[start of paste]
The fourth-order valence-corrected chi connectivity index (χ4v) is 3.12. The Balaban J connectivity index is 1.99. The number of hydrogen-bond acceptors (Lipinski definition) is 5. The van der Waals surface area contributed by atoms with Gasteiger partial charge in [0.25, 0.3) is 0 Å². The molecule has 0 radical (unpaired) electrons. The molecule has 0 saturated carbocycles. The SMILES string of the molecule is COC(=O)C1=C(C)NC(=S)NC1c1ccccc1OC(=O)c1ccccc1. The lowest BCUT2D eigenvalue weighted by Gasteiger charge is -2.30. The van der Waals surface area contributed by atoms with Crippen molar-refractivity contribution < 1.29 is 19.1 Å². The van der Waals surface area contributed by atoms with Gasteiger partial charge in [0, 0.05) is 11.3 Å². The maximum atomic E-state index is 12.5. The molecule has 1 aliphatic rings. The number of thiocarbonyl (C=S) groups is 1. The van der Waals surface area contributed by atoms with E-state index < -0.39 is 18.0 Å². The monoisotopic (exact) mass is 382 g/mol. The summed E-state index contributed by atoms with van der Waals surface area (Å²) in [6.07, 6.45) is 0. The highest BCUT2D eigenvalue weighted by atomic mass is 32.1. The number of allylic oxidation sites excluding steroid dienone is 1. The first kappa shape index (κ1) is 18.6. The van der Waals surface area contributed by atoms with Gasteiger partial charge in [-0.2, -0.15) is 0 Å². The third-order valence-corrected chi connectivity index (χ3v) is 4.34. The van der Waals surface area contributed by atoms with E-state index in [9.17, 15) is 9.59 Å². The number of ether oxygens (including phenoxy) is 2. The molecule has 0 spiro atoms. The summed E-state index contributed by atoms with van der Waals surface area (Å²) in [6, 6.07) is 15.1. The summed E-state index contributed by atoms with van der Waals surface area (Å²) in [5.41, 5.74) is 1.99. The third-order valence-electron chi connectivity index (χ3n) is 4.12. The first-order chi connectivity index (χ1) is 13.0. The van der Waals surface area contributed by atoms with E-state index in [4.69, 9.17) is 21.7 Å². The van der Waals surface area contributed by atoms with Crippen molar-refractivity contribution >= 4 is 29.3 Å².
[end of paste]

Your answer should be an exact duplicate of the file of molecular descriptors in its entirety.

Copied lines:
The fourth-order valence-corrected chi connectivity index (χ4v) is 3.12. The Balaban J connectivity index is 1.99. The number of hydrogen-bond acceptors (Lipinski definition) is 5. The van der Waals surface area contributed by atoms with Gasteiger partial charge in [0.25, 0.3) is 0 Å². The molecule has 0 radical (unpaired) electrons. The molecule has 0 saturated carbocycles. The SMILES string of the molecule is COC(=O)C1=C(C)NC(=S)NC1c1ccccc1OC(=O)c1ccccc1. The lowest BCUT2D eigenvalue weighted by Gasteiger charge is -2.30. The van der Waals surface area contributed by atoms with Crippen molar-refractivity contribution < 1.29 is 19.1 Å². The van der Waals surface area contributed by atoms with Gasteiger partial charge in [0, 0.05) is 11.3 Å². The maximum atomic E-state index is 12.5. The molecule has 1 aliphatic rings. The number of thiocarbonyl (C=S) groups is 1. The van der Waals surface area contributed by atoms with E-state index < -0.39 is 18.0 Å². The monoisotopic (exact) mass is 382 g/mol. The summed E-state index contributed by atoms with van der Waals surface area (Å²) in [6.07, 6.45) is 0. The highest BCUT2D eigenvalue weighted by atomic mass is 32.1. The number of allylic oxidation sites excluding steroid dienone is 1. The first kappa shape index (κ1) is 18.6. The van der Waals surface area contributed by atoms with Gasteiger partial charge in [-0.2, -0.15) is 0 Å². The third-order valence-corrected chi connectivity index (χ3v) is 4.34. The van der Waals surface area contributed by atoms with E-state index in [9.17, 15) is 9.59 Å². The number of ether oxygens (including phenoxy) is 2. The molecule has 0 spiro atoms. The summed E-state index contributed by atoms with van der Waals surface area (Å²) in [6, 6.07) is 15.1. The summed E-state index contributed by atoms with van der Waals surface area (Å²) in [5.41, 5.74) is 1.99. The third-order valence-electron chi connectivity index (χ3n) is 4.12. The first-order chi connectivity index (χ1) is 13.0. The van der Waals surface area contributed by atoms with E-state index in [4.69, 9.17) is 21.7 Å². The van der Waals surface area contributed by atoms with Crippen molar-refractivity contribution >= 4 is 29.3 Å².